Find the Arc Length of a Vector Function

the given vector and the bounds of integration are;

$\displaystyle r_{0}=\langle\sqrt{2},e^t,e^{-t}\rangle; 0\leq t \leq 1$

differentiation gives;

$\displaystyle r^\prime_0=\langle 0, e^t, -e^{-t}\rangle$

definition of the length of a curve (were $\displaystyle | r^\prime_0|$ refers to the magnitude of the vector $\displaystyle r^\prime_0$);

$\displaystyle L=\int_{a}^{b} | r^\prime_0|dt$

substituting the magnitude of $\displaystyle r^\prime_0$ and the bounds of integration into the equation;

$\displaystyle L=\int_{0}^{1} [ 0+ (e^t)^2+ (-e^{-t})^2]^{\frac{1}{2}}dt$

So every problem, of this general form, so far has had a very simple integration where there is ultimately just a constant under the radical. So I think I'm looking for a way to combine the exponential functions into a constant and I can't come up with it so far.

If this is the wrong strategy please let me know.

Re: Find the Arc Length of a Vector Function

Hey bkbowser.

One suggestion is to try making the elements of the vector simple polynomials and then integrate the function that way (or use trig functions).

Re: Find the Arc Length of a Vector Function

I don't think we've discussed either of those methods in my program.

By trig functions do you mean the hyperbolic trig functions? We've been avoiding those sections in the text book and it's possible that this problem was assigned by mistake.

Is it possible to get more information on making the elements of the vector simple polynomials? Some keywords to look up on the internet perhaps?

Re: Find the Arc Length of a Vector Function

If you just want practice for certain integrals, just either pick up a book or make your own up.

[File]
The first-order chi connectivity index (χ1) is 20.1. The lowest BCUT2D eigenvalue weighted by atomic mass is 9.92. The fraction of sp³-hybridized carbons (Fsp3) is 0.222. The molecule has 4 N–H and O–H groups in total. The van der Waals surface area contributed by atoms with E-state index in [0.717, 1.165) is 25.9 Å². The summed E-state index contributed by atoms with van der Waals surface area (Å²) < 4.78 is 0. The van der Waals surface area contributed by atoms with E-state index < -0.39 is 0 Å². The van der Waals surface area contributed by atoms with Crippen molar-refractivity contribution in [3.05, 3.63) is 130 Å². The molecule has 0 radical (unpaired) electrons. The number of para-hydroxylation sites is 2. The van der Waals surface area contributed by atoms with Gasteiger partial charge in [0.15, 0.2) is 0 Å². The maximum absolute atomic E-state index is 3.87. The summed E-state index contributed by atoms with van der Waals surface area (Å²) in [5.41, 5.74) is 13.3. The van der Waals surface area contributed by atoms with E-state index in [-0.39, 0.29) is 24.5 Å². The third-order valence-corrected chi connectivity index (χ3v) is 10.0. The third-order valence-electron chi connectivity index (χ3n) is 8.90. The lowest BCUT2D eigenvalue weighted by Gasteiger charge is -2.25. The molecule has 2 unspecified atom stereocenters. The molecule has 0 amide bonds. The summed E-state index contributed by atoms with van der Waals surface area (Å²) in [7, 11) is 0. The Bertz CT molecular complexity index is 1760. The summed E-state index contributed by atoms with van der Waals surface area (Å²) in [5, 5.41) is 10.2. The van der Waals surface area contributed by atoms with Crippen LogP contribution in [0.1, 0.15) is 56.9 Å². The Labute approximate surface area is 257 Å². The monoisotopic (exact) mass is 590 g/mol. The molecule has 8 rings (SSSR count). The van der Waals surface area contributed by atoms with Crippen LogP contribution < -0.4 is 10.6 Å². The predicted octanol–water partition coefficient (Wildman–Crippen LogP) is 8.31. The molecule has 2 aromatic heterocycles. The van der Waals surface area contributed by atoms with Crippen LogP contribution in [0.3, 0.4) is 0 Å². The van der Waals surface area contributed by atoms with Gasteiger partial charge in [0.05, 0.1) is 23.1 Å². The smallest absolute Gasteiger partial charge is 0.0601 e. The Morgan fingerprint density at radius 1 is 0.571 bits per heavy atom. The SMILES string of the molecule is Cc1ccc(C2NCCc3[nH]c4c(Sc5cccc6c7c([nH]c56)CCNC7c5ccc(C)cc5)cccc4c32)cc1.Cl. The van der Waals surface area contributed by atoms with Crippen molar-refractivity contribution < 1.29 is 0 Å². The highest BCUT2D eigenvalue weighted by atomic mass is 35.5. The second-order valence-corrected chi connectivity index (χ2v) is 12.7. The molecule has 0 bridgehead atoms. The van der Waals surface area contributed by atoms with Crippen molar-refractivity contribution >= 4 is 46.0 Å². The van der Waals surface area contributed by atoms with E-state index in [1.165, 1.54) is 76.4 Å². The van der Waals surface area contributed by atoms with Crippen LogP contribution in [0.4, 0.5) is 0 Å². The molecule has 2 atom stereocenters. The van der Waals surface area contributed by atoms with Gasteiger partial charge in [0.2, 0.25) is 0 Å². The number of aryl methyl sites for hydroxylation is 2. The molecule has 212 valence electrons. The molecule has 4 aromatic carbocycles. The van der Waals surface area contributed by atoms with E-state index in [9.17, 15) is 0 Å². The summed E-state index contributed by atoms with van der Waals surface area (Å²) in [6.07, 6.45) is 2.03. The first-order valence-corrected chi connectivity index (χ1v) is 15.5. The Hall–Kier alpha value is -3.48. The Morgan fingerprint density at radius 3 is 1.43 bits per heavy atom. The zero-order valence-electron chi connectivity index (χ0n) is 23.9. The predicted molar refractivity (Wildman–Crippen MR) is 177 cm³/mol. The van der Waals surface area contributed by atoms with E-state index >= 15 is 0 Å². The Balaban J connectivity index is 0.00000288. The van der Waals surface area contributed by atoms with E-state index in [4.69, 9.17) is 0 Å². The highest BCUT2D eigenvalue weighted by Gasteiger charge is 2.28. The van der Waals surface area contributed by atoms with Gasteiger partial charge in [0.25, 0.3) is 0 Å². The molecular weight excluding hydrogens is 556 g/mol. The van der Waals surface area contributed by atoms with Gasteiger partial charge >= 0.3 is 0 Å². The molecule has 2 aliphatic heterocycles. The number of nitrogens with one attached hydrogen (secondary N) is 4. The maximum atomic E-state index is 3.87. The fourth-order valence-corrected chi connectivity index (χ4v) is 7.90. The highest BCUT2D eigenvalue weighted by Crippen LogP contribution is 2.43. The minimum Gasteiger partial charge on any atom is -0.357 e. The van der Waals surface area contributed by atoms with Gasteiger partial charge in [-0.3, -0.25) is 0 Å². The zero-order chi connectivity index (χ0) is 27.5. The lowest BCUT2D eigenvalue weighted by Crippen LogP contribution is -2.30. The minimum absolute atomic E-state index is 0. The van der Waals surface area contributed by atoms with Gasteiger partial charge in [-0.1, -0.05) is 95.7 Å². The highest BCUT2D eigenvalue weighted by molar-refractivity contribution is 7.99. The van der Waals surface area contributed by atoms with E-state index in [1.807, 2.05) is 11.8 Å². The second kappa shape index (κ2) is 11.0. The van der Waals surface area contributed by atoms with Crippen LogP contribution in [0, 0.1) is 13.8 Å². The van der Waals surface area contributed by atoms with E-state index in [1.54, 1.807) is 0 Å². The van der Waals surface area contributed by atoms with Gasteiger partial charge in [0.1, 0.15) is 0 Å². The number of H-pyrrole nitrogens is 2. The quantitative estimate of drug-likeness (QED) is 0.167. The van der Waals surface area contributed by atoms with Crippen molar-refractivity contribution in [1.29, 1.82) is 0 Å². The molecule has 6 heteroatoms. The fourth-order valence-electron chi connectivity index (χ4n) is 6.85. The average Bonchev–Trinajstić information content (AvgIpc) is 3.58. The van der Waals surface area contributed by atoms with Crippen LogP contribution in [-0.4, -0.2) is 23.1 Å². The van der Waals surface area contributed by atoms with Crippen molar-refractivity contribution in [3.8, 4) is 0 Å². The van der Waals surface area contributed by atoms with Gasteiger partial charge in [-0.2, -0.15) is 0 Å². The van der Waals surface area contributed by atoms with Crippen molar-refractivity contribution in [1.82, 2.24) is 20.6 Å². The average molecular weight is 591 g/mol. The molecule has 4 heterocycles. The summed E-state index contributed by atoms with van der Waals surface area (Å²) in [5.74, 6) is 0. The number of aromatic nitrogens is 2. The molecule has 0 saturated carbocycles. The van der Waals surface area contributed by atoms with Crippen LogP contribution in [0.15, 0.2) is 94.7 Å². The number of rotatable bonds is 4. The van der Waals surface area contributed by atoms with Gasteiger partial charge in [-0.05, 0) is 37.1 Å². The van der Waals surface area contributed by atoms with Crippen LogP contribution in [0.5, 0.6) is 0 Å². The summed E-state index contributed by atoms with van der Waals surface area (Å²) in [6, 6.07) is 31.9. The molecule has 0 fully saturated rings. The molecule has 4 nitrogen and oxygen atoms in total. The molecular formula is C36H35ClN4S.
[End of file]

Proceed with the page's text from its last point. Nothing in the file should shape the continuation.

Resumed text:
Personally I feel that once you get the hang of a few, you should just stop and move to the next thing.

Also if you are being tested exam wise on certain classes of integrals, focus on those since that is what you'll be marked on.

Re: Find the Arc Length of a Vector Function

I recommend you go back and check the statement of the problem. The problem, as you give it, $\displaystyle \left(\sqrt{2}, e^t, e^{-t}\right)$, is extremely difficult while $\displaystyle \left(\sqrt{2}t, e^t, e^{-t}\right)$ is a very easy problem.

Re: Find the Arc Length of a Vector Function

Quote:

Originally Posted by

**HallsofIvy** I recommend you go back and check the statement of the problem. The problem, as you give it, $\displaystyle \left(\sqrt{2}, e^t, e^{-t}\right)$, is extremely difficult while $\displaystyle \left(\sqrt{2}t, e^t, e^{-t}\right)$ is a very easy problem.

You are correct. I have copied the problem wrong.

So it should be

the given vector and the bounds of integration are;

$\displaystyle r_{0}=\langlet\sqrt{2},e^t,e^{-t}\rangle; 0\leq t \leq 1$

differentiation gives;

$\displaystyle r^\prime_0=\langle \sqrt{2}, e^t, -e^{-t}\rangle$

definition of the length of a curve (were $\displaystyle | r^\prime_0|$ refers to the magnitude of the vector $\displaystyle r^\prime_0$);

$\displaystyle L=\int_{a}^{b} | r^\prime_0|dt$

substituting the magnitude of $\displaystyle r^\prime_0$ and the bounds of integration into the equation;